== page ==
Posted by: anon | Oct 21, 2013 1:49:23 PM
Agreed with above. There is an added benefit (and it's a real benefit), which is reinforcing traditional signalling / prestige norms.
Some law and econ types with a Randian streak might say those types of benefits are not real benefits, but there's something important about requiring difficult, peacock-tail type work. Whether beneficial in some other instrumental sense or not, the benefit of maintaining some camaraderie, some standardized social trappings, some rites of passage, and some status-based system of ordering cannot be understated.
Posted by: AndyK | Oct 21, 2013 2:39:18 PM
The law review process is rightly student-centric. They are the ones subsidizing the whole operation. Ideally, serving on a journal should provide useful training (e.g., learning how to edit others' writing without alienating them), exposure to a wide variety of legal issues, and networking opportunities. In any event, if a large part of the problem supposedly is that law professors can't or won't write anything worth reading, then it seems pretty questionable that replacing student-edited journals with peer-reviewed ones would do much to help.
Posted by: EC2 | Oct 21, 2013 3:14:26 PM
How does the 'peer review' in the subsequent literature occur in the 43% of articles which are never cited (according to the article)?
Posted by: anon | Oct 21, 2013 3:21:21 PM
I would guess that Matt's response would be that the lack of citation is its own sort of peer review.
Posted by: anon2 | Oct 21, 2013 3:24:28 PM
Posted by: Matt Bodie | Oct 21, 2013 3:28:29 PM
Matt, just to play Adam's advocate for a moment: what spurred the re-tread of the tired old quotes about Bulgaria, evidence and Kant was the a) study showing that law profs are unhappy with the status quo in legal scholarship and b) Yoon's study showing bias in editorial selection. So I"m not sure it's journalistically outre to reprise these themes when there's evidence of dissatisfaction even by the fat cats who sup off student law reviews (us) or the plausibility of some corruption of merit-based standards in the selection process.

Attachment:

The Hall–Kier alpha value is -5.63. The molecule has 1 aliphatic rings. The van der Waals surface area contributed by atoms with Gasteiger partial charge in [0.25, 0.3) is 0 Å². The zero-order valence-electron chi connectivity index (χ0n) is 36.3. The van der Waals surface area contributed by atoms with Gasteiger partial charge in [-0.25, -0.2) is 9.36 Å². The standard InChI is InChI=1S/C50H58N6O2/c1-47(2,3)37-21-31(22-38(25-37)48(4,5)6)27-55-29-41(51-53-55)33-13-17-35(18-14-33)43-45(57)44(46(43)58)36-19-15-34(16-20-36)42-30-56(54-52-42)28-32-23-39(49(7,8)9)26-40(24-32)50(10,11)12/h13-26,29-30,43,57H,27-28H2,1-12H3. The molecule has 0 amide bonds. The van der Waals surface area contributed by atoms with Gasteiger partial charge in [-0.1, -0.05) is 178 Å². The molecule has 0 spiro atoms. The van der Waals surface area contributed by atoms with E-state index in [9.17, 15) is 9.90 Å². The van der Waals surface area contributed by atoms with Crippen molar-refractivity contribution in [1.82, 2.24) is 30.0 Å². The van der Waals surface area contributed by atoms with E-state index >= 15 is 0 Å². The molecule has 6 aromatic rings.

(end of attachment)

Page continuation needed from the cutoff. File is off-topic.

Posted by: Dan Markel | Oct 21, 2013 5:01:16 PM
I suppose that all of these judges and the lawyer of the bar just must be wrong. Yep, everyone is wrong except us law professors. Even other academics, whose mouths are gaping wide in astonishment when you tell them about the law review system, are wrong.
It must be tiresome to be right so often.
Posted by: justme | Oct 21, 2013 5:19:44 PM
Peer review is not always great shakes, at least outside the sciences. Often it's not really blind and the revise and resubmit process can take years, so articles dealing with current issues would be published long after the issue has come and gone. Many law reviews now do an informal kind of peer review, asking experts to review articles they have culled from the giant stack they receive every season.
The legal profession has a lot of problems, law schools have problems, of those I'd put law reviews at #125,634.
Posted by: AP | Oct 21, 2013 6:05:42 PM